TT victory for Triumph


This just in from Triumph UK:
Triumph ValMoto scorched to a stunning and historic victory in the Isle of Man Junior TT.

The British manufacturer had not won on the Island for 28 years, however, 34-year-old Bruce Anstey and his Triumph ValMoto Daytona 600 proved to be today's dominant force around the legendary Mountain Course. Anstey finished 10.96 seconds ahead of his nearest rival and recorded the fastest ever Supersport TT race, which he completed in 1:15.13.98.

Anstey's emphatic win is a huge boost to the sport. Triumph's return to racing in the British Supersport Championship has already generated a vast amount of media coverage and attracted support from around the globe. Now, the Hinckley-based factory has the results to match.

TT racing is arguably the ultimate test of a motorcycle's true performance and reliability. In addition, the courage and dedication required by its competitors is beyond comparison in the sporting arena. The Junior TT is arguably the most hotly contested of the nine races that take place during TT race week. It sees highly focussed Supersport race bikes take to the roads for four laps of the 37.73-mile circuit. The world's major manufacturers are all well represented, but at the end of the one and a quarter-hour race, along coastal B roads and through towns where the top speeds can reach 160mph, a British bike had proven its pedigree and supremacy.

"I'm absolutely over the moon," said Anstey. "ValMoto has worked really hard on the Triumph Daytona 600 and everything just went according to plan. Farquhar set off 20 seconds ahead of me but I caught him up fairly quickly. We had bit of scrap but in the end I just let him go knowing that if I could just maintain my pace I'd be on for the win. There was a lot of expectation surrounding this race - especially after I went fastest in practice. I'm just glad that got we the result - and winning it on a Triumph makes it extra special."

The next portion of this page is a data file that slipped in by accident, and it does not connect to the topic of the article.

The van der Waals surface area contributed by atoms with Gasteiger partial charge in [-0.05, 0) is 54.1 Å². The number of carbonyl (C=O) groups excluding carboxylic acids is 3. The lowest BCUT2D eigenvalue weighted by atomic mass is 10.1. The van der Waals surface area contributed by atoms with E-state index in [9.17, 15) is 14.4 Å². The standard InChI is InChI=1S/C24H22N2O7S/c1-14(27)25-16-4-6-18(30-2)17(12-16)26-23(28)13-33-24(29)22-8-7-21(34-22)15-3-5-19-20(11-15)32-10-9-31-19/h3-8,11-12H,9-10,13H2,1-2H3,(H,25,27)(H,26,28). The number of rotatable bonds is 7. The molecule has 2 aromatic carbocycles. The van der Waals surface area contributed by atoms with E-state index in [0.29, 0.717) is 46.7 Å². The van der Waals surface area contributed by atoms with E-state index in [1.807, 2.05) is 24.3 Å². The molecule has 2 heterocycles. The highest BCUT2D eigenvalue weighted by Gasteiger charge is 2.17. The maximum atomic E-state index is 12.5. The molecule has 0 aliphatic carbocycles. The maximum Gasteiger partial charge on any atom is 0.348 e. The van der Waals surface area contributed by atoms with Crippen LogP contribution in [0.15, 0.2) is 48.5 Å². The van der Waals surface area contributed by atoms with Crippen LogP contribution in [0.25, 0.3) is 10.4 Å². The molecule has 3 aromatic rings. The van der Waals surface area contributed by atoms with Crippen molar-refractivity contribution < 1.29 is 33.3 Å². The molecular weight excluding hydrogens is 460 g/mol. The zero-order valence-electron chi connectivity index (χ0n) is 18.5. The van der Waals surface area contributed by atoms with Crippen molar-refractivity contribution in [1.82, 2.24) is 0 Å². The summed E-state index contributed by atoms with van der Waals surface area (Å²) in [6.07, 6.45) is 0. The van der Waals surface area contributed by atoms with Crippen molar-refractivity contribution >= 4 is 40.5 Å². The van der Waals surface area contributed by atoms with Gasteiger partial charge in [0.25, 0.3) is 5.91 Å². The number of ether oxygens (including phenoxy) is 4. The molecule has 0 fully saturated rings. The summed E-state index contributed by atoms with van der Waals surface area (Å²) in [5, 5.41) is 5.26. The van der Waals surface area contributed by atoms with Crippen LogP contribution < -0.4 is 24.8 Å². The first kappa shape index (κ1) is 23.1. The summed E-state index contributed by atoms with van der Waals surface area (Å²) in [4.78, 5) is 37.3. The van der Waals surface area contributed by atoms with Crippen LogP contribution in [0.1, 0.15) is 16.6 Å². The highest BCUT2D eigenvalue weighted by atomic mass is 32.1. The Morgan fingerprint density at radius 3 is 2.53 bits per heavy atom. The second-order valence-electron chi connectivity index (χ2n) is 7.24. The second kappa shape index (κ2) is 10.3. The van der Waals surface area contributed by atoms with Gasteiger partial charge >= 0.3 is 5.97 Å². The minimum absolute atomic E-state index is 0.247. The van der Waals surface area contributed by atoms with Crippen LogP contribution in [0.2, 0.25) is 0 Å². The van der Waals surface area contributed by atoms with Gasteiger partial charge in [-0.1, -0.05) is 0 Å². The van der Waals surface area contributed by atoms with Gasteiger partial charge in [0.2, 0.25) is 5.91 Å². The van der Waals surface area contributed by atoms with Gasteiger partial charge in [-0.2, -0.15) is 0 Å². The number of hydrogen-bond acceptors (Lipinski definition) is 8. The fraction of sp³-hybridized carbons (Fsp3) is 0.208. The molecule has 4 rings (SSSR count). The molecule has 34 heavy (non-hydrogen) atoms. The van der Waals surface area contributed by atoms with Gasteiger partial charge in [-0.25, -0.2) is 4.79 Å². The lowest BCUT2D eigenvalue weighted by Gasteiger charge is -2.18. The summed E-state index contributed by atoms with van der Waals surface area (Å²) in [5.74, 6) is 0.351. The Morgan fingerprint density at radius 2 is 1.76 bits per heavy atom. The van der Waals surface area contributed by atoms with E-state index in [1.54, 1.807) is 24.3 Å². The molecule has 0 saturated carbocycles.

Three, Triumph ValMoto Daytona 600s squared up against a field largely populated by Japanese machinery and - in a gruelling race that inevitably sees many bikes retire with mechanical problems - all three finished. Anstey's victory may have been the highlight of the day but the team's two other riders Jim Moodie and John McGuinness made it an exceptional TT by taking ninth and tenth places respectively.

McGuinness made an uncharacteristic error on the first lap of the race and did very well to make it into the top ten. Moodie once more demonstrated the tenacity that has earned him his impeccable reputation at the TT. The 37-year-old Scot battled valiantly through excruciating pain - the legacy of neck injuries sustained during practice earlier in the week - to ensure that Triumph ValMoto also picked up the coveted Junior TT Team Award. The Herculean efforts of Anstey, McGuinness and Moodie meant that the first three riders of any manufacturer home in the quickest time were all aboard Triumphs.

Triumph ValMoto's victory in the TT is of massive significance not only from a historical point of view, but also for the future of British motorcycling and signals Triumph's re-emergence as a racing force to be reckoned with.

For more information:www.triumphvalmoto.com

Enjoyed this Post? Subscribe to our RSS Feed, or use your favorite social media to recommend us to friends and colleagues!

*Please enter your username

*Please enter your password

*Please enter your comments
Comments:
Not Registered?Signup Here
(1024 character limit)
Motorcyclist
  • Motorcyclist Online